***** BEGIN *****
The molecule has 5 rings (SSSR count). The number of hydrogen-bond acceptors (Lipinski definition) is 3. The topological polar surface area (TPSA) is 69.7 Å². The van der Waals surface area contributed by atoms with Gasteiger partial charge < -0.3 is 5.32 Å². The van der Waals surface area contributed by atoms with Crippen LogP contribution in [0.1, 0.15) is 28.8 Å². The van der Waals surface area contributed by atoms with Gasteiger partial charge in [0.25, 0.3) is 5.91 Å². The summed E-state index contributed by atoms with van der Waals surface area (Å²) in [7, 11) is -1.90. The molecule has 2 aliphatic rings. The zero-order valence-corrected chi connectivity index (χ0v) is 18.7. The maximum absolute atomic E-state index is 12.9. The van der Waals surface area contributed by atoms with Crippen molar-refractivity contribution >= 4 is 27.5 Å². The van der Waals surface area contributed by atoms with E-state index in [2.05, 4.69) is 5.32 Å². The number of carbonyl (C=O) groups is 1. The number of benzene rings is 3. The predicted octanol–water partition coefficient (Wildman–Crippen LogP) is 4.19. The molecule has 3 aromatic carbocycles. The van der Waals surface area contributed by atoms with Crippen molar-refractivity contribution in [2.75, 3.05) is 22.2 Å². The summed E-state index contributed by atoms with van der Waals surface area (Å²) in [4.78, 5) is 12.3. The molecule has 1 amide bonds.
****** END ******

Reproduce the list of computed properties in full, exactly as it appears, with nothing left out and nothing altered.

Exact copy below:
The molecule has 5 rings (SSSR count). The number of hydrogen-bond acceptors (Lipinski definition) is 3. The topological polar surface area (TPSA) is 69.7 Å². The van der Waals surface area contributed by atoms with Gasteiger partial charge < -0.3 is 5.32 Å². The van der Waals surface area contributed by atoms with Crippen LogP contribution in [0.1, 0.15) is 28.8 Å². The van der Waals surface area contributed by atoms with Gasteiger partial charge in [0.25, 0.3) is 5.91 Å². The summed E-state index contributed by atoms with van der Waals surface area (Å²) in [7, 11) is -1.90. The molecule has 2 aliphatic rings. The zero-order valence-corrected chi connectivity index (χ0v) is 18.7. The maximum absolute atomic E-state index is 12.9. The van der Waals surface area contributed by atoms with Crippen molar-refractivity contribution >= 4 is 27.5 Å². The van der Waals surface area contributed by atoms with E-state index in [2.05, 4.69) is 5.32 Å². The number of carbonyl (C=O) groups is 1. The number of benzene rings is 3. The predicted octanol–water partition coefficient (Wildman–Crippen LogP) is 4.19. The molecule has 3 aromatic carbocycles. The van der Waals surface area contributed by atoms with Crippen molar-refractivity contribution in [2.75, 3.05) is 22.2 Å². The summed E-state index contributed by atoms with van der Waals surface area (Å²) in [4.78, 5) is 12.3. The molecule has 1 amide bonds.